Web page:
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Indiana Department of Natural Resources

Water > Water Availability / Use / Rights > Water Resource Updates (updated monthly) > Monthly Water Resource Summary Monthly Water Resource Summary

March, 2014

Precipitation
March 2014 in Indiana was a cold and dry month. The statewide monthly precipitation average was about 63 percent of normal. The overall monthly temperature average for Indiana was 34.2 degrees Fahrenheit or 6.5 degrees below normal.

Each of Indiana’s nine climate divisions received below normal precipitation for the month of March. The southeastern climate division received the highest (87.6) percentage of normal precipitation for the month, while the west-central division received the lowest (46.5) percentage.

For the year to date, eight of the nine climate divisions have received above normal precipitation, ranging from 97.1 percent for the southeastern climate division to 127.3 percent for the southwestern division. For the 2014 water year starting October 1, 2013, total precipitation is above normal for each of Indiana’s nine climate divisions (100.5 to 138.8%). Starting from January 2013, each of the state’s climate divisions has received above normal precipitation. Those ranges are from 105.3 percent for the northeastern division to 123.4 percent for the southwestern division.

For the Standardized Precipitation Index (SPI) long-term 12-month index, seven of Indiana’s nine climate divisions are in the “near normal” category. The north-central and southwestern divisions lie in the “moderately wet” range. For the 6-month index, the central and southwestern climate divisions are in the “moderately wet” category while the remaining divisions are in the “near normal range.” The 3-month index shows the entire state as “near normal.” For the 1-month index, the three northern and the west-central climate divisions lie in the “moderately dry” category.  The other five divisions are in the “near normal” range.

U. S. Drought Monitor
The period ending April 1, 2014 showed no drought conditions for Indiana.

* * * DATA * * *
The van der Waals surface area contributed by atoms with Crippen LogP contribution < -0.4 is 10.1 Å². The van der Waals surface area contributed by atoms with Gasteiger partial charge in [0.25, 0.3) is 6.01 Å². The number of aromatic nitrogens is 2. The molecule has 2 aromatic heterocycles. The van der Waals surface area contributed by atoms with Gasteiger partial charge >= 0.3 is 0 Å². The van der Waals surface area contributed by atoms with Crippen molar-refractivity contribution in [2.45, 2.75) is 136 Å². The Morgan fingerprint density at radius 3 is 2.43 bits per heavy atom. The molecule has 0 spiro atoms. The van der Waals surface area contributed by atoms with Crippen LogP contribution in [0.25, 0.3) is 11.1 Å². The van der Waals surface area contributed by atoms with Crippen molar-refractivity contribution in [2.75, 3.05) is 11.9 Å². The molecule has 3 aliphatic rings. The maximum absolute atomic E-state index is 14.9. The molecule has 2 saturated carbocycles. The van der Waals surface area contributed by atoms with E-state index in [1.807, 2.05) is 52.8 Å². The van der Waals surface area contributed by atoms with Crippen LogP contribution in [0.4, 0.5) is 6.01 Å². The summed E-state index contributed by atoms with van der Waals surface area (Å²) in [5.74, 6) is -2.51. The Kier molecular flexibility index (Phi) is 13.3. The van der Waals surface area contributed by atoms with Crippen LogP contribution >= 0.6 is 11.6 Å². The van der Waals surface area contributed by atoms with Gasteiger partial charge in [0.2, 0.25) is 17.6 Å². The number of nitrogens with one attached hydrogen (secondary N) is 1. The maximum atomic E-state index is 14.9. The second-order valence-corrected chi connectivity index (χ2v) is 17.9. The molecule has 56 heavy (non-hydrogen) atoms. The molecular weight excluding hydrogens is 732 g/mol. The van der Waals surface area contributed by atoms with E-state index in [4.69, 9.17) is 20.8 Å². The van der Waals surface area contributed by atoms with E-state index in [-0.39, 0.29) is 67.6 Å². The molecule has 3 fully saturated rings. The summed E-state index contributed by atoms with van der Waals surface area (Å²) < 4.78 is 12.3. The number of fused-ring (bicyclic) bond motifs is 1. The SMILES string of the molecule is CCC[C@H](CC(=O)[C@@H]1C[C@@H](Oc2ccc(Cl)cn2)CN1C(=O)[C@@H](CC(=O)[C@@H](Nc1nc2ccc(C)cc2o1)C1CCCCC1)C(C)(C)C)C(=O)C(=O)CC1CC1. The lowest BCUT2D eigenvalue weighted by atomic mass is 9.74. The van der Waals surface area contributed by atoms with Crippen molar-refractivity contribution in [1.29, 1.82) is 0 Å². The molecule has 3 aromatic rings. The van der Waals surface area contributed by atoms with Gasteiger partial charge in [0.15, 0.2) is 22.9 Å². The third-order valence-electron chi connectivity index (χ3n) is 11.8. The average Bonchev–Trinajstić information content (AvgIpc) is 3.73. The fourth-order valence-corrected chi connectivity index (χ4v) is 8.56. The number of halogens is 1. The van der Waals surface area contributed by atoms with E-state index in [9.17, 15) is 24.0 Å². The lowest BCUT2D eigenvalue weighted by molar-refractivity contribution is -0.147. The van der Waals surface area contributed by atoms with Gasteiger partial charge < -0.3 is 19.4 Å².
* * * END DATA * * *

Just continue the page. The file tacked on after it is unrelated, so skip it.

Streamflow
Mean monthly flow for 10 of the 12 monitored streams were below or well below their historical mean monthly flow for the month of March. The Muscatatuck River near Deputy had the lowest mean monthly flow with 38 percent of the historical mean flow for the month. The Eel River at North Manchester had the highest mean monthly flow with 161 percent of the historical mean flow for the month.

Lake Michigan
The lake Michigan-Huron water level for March was the same as last month’s water level, but had risen 13 inches above the March 2013 water level. Comparison of March monthly mean water levels to long-term (1918-present) averages shows that Michigan-Huron water levels were about 13 inches below average. On March 31, 2014, the Michigan-Huron water level was 577.32 feet. The water level was about 15 inches above the previously lowest recorded monthly mean level for March, set in 1964.

The U.S. Army Corps of Engineers predicts the lake Michigan-Huron water level to increase four inches over the next month.

Reservoirs
The water levels in seven of the eight Indiana reservoirs being monitored by the U.S. Army Corps of Engineers were above their normal pool elevation on March 31. The normal pool deviation ranged from -0.4 feet (Brookville) to 6.5 feet (Mississinewa).

Two of the three reservoirs monitored by Citizens Water-Morse, Geist, and Eagle Creek- were above normal pool elevations as of March 31, 2014. The reservoirs’ deviation from their normal pools ranged from -0.58 feet (Eagle Creek) to 0.30 feet (Morse).

Ground Water Levels
As of April 1, 2014, recent water level data are available for all of the nine wells being monitored. The water level for the observation wells is above normal for LaPorte 9, Vigo 7, and Harrison 8; near normal for Morgan 4 and Posey 3; and below normal for Fulton 7, LaGrange 2, and Randolph 3. Clark 20 is a new observation well with no established mean monthly water level. Groundwater levels are expected to increase through April for much of the state.

Real-time data are available for all nine observation wells. The real-time information may be accessed on the following U.S. Geological Survey website: http://waterdata.usgs.gov/in/nwis/current/?type=gw

Acknowledgments
This report has been compiled from Division of Water data and from information supplied by the following:

Precipitation data:
National Oceanic and Atmospheric Administration, National Weather Service, Midwestern Regional Climate Center

Standard Precipitation Index (SPI):
National Drought Mitigation Center (NDMC) and Western Regional Climate Center (WRCC)

Streamflow:
U.S. Geological Survey and State of Indiana cooperative program

Lake Michigan level data:
U.S. Army Corps of Engineers, Detroit District 

Reservoir data:
U.S. Army Corps of Engineers, Louisville District

Ground water level data:
U.S. Geological Survey and State of Indiana cooperative program 

Palmer Drought Severity Index:
U.S. Department of Commerce, National Oceanic and Atmospheric Administration, National Weather Service

Temperature data:
Indiana State Climate Office, Purdue University